“Not being able to pay attention, acting out, it may be related to learning problems. So it’s hard to connect as directly as something like a rash,” Karr said. She says something like ADHD would be fitting to symptoms caused by lead in a child’s blood.
Karr says of the kids in Washington who likely have elevated lead in their blood, only two percent are tested.
“So there are 98 percent of kids with an elevated blood-lead in Washington that we think are out there, and not having a blood test to determine that,” Karr said.
In fact, Washington has one of the lowest rates of kids getting tested for lead in the country. It means those kids probably aren’t getting the resources they need.
“That’s certainly likely. If we didn’t know - if we aren’t aware they have lead poisoning then we aren’t able to provide the good medical and follow up,” Jenks said.
So kids with high blood-lead levels might continue living in lead environments for years, or not get the proper nutrition they need to minimize the detrimental effects.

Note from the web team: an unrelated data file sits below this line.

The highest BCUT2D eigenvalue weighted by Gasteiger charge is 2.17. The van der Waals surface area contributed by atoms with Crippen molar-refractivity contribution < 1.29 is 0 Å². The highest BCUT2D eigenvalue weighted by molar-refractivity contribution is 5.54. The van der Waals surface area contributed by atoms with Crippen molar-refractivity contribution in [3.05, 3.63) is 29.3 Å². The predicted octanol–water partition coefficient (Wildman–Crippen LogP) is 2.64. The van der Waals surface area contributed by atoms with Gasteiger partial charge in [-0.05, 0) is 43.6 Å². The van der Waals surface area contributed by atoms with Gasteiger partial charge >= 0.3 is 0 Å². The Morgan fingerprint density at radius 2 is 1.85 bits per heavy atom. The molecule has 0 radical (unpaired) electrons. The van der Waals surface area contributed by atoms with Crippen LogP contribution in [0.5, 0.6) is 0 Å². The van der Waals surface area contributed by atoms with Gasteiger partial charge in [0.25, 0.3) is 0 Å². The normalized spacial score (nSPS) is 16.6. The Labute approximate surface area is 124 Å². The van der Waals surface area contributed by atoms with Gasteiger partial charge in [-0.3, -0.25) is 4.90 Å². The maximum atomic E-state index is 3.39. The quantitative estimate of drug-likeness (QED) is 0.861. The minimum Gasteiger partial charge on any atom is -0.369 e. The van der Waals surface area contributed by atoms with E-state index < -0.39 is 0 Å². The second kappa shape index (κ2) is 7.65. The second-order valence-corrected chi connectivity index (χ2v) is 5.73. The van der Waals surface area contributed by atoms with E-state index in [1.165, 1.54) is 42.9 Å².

The DOH is working to improve.
It’s working with health care providers on screening for at-risk kids and getting them tested, encouraging cities to establish rental home inspection programs, and continuing to test school water for lead.
But it’s an ongoing struggle.
“Preventing lead exposure and finding kids are foundational public health services we have not been able to fund appropriately,” Jenks said.
The state legislature only funded the DOH with one-time money of $3 million over two years to do the lead-mitigation work. (That’s out of a $43.7 billion two-year state operating budget.)
“We still have a long way to go,” Jenks said.
The DOH says after the $3 million runs out, it will ask will ask for a continue of funds. But Jenks says there’s no guarantee they’ll get the money. The ask for a renewal of resources will happen in 2019.